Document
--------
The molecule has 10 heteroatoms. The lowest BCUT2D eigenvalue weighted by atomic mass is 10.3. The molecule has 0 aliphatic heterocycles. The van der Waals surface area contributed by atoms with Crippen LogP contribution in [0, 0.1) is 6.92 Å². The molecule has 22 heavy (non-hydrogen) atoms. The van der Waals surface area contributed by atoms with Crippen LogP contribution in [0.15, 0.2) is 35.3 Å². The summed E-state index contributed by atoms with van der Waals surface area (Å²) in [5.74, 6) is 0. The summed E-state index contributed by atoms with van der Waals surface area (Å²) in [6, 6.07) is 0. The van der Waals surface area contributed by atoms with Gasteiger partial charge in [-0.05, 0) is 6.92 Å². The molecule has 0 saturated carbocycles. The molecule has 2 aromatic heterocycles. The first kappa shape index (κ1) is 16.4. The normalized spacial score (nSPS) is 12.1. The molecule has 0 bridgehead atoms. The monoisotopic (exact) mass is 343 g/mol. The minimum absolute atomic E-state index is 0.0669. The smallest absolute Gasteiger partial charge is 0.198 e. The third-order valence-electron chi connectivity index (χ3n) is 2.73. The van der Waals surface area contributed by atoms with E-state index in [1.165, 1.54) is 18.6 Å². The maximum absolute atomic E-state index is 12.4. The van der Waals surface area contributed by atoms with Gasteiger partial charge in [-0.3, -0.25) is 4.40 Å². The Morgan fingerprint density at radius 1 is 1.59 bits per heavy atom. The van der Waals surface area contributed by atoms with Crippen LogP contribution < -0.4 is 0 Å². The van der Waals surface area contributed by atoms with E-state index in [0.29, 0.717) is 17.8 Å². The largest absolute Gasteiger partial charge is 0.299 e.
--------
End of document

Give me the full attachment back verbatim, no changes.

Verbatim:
The molecule has 10 heteroatoms. The lowest BCUT2D eigenvalue weighted by atomic mass is 10.3. The molecule has 0 aliphatic heterocycles. The van der Waals surface area contributed by atoms with Crippen LogP contribution in [0, 0.1) is 6.92 Å². The molecule has 22 heavy (non-hydrogen) atoms. The van der Waals surface area contributed by atoms with Crippen LogP contribution in [0.15, 0.2) is 35.3 Å². The summed E-state index contributed by atoms with van der Waals surface area (Å²) in [5.74, 6) is 0. The summed E-state index contributed by atoms with van der Waals surface area (Å²) in [6, 6.07) is 0. The van der Waals surface area contributed by atoms with Gasteiger partial charge in [-0.05, 0) is 6.92 Å². The molecule has 0 saturated carbocycles. The molecule has 2 aromatic heterocycles. The first kappa shape index (κ1) is 16.4. The normalized spacial score (nSPS) is 12.1. The molecule has 0 bridgehead atoms. The monoisotopic (exact) mass is 343 g/mol. The minimum absolute atomic E-state index is 0.0669. The smallest absolute Gasteiger partial charge is 0.198 e. The third-order valence-electron chi connectivity index (χ3n) is 2.73. The van der Waals surface area contributed by atoms with E-state index in [1.165, 1.54) is 18.6 Å². The maximum absolute atomic E-state index is 12.4. The van der Waals surface area contributed by atoms with Gasteiger partial charge in [-0.3, -0.25) is 4.40 Å². The Morgan fingerprint density at radius 1 is 1.59 bits per heavy atom. The van der Waals surface area contributed by atoms with Crippen LogP contribution < -0.4 is 0 Å². The van der Waals surface area contributed by atoms with E-state index in [0.29, 0.717) is 17.8 Å². The largest absolute Gasteiger partial charge is 0.299 e.